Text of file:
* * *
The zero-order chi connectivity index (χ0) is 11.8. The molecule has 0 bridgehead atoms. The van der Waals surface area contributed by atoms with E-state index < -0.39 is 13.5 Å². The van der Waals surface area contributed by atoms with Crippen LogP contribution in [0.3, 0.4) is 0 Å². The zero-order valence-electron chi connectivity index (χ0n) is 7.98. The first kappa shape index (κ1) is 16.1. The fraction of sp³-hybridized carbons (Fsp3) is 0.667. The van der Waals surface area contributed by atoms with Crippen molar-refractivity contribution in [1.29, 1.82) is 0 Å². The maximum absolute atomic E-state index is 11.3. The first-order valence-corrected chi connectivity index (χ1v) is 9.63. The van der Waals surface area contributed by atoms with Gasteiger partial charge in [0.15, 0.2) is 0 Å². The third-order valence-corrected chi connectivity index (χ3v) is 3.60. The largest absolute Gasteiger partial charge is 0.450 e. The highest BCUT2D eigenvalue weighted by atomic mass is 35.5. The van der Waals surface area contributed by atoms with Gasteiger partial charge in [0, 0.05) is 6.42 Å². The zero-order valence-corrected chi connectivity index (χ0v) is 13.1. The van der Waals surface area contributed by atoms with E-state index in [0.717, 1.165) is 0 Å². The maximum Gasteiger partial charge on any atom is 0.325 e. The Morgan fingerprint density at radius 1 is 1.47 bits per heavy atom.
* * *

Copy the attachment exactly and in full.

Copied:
The zero-order chi connectivity index (χ0) is 11.8. The molecule has 0 bridgehead atoms. The van der Waals surface area contributed by atoms with E-state index < -0.39 is 13.5 Å². The van der Waals surface area contributed by atoms with Crippen LogP contribution in [0.3, 0.4) is 0 Å². The zero-order valence-electron chi connectivity index (χ0n) is 7.98. The first kappa shape index (κ1) is 16.1. The fraction of sp³-hybridized carbons (Fsp3) is 0.667. The van der Waals surface area contributed by atoms with Crippen molar-refractivity contribution in [1.29, 1.82) is 0 Å². The maximum absolute atomic E-state index is 11.3. The first-order valence-corrected chi connectivity index (χ1v) is 9.63. The van der Waals surface area contributed by atoms with Gasteiger partial charge in [0.15, 0.2) is 0 Å². The third-order valence-corrected chi connectivity index (χ3v) is 3.60. The largest absolute Gasteiger partial charge is 0.450 e. The highest BCUT2D eigenvalue weighted by atomic mass is 35.5. The van der Waals surface area contributed by atoms with Gasteiger partial charge in [0, 0.05) is 6.42 Å². The zero-order valence-corrected chi connectivity index (χ0v) is 13.1. The van der Waals surface area contributed by atoms with E-state index in [0.717, 1.165) is 0 Å². The maximum Gasteiger partial charge on any atom is 0.325 e. The Morgan fingerprint density at radius 1 is 1.47 bits per heavy atom.